Her tools selected, Maggie tapped into her innate magic and called up a simple werelight, a glowing orb that bobbed above her head. She’d never amount to much of a druid or sorceress, but all fae had at least a little magic, and if nothing else she never needed an assistant on flashlight duty. Tucking her braids over her shoulder, she walked back to the engine and got to work on the access panel. It was time to see what was going on inside. 

Maggie had to expend some real effort and grunting, putting her weight into the wrench to free each seized bolt. It was harder work than it should have been just to get the access panel open, but that gave Maggie a theory of what was wrong: metal warping. Warping could have a lot of causes, and it could cause a lot of malfunctions, but the clue gave her a parameter to work within. 

“Now, let’s see what secrets you’re keeping,” Maggie said as the fourth bolt came free. She set down her wrench, pulled the access plate free, and waved her werelight forward to peek inside.

She blinked. 

The inside looked as though a rat had gotten inside and chewed everything up to make a nest, except rats generally chewed up old linens, not hardened metal gears and conductors. 

“What on earth happened to you?” she asked, looking up at the engine with concern. This couldn’t have happened by machine failure; the engine’s contents were absolutely shredded

Raising her light, she looked in more carefully, and from deep within, she saw two little red points. Indicator lights, perhaps, except… those didn’t have blinking eyelids. 

Pest damage, Maggie realized. A shamworm, maybe, though it’d have to be a big one to do this much damage. Whatever the creature, it’d built a nest inside the engine, and she’d need to lure it out. 

“Hey there, little guy,” she coaxed, willing her werelight brighter to get a better look at the creature. “What are… you…” 

It wasn’t a shamworm. Shamworms didn’t have armored plates of chitin or razor claws. They weren’t six-foot-tall bipeds, and they couldn’t scream. 

The creature screamed so loud Maggie’s pointed ears rang with pain. Then it lunged out of the engine, straight toward her. 

Maggie ducked to the side of the access panel before it took her head off, then spun to face the  whatever-the-hell.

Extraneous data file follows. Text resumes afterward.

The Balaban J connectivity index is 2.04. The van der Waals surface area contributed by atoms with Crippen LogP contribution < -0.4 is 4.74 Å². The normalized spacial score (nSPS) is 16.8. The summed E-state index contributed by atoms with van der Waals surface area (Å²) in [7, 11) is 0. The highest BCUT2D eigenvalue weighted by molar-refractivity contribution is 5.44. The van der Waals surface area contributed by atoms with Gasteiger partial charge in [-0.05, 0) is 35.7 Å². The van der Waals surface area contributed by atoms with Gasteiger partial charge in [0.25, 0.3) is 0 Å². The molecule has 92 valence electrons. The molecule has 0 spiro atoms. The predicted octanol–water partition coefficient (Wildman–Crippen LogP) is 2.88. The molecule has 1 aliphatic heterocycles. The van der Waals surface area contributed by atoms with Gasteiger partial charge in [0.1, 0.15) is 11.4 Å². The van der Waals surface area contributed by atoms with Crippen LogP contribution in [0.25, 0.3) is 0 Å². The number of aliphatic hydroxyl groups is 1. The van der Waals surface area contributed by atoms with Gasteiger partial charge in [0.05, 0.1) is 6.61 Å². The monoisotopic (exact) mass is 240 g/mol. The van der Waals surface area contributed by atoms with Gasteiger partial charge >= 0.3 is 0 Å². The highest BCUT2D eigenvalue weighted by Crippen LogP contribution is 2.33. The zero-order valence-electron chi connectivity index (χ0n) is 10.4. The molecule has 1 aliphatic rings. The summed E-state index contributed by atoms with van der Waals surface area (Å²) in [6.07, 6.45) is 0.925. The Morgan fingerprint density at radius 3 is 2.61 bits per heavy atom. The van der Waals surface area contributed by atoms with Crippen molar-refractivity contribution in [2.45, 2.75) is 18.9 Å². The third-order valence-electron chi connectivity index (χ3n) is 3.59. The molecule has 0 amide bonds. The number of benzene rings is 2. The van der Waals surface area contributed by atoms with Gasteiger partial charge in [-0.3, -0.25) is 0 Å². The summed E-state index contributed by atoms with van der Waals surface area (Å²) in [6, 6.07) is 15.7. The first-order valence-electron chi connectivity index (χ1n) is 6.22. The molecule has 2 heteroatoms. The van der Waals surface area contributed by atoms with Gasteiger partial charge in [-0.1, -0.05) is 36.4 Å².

Her truck’s headlights cast the chittering beast in silhouette, a dark outline the size of a big wolf or a hunched over man. Glowing red eyes were narrowly placed and its teeth spread across its face, giving it an almost comical grimace on its disproportionate body. 

Maggie bent her knees slightly, feeling for—

The creature lunged again, and she seized her wrench from the ground, swinging all thirty inches of high-carbon steel at its head. The beast had momentum, but the impact knocked it out of the air mid-leap with force that reverberated up the tool, through her gloves, and into her joints. 

As Maggie recovered from the shock of the attack, it came at her again, unphased. She raised the tool in a defensive gesture, putting the steel between her and the thing’s gnashing teeth. 

It bit at the wrench, ripping it out of her hands and knocking her into the engine. The creature landed on the ground on all fours and shook the tool like a dog with a bone, then chomped down and broke it in half. 

Maggie decided, at that point, not to let the creature bite her. 

She let the werelight wink out and bolted to her truck. The keys were already in the ignition, half turned to keep the headlights on. She grabbed them and revved the engine to life. 

A chitinous claw tore through the ceiling. The first creature was in front of her, stalking towards the truck, which meant...

There’s two of them.

Heart racing, Maggie slammed the truck into drive and hit the gas. 

Two impacts. First, a solid whump as the front of her truck rammed into the first beast. Then, a loud, crunchy WHAM! When the truck and creature both hit the solid metal engine that it had been nesting in. 

Her truck carried plenty of mass and momentum when she crashed. The impact wrapped the front of the truck around the first monster and flung the second from her roof. 

A second too late, the car alarm wailed, and the airbag kicked in, pressing her into the driver’s seat. Not interested in waiting around to be monster chow, Maggie flipped out her pocketknife and slashed the inflated bag, shoving it out of the way to get free of the truck and see what was going on.

The creature she’d hit had been pinned to the engine, but it didn’t seem injured in the slightest and was more annoyed at being stuck than anything else.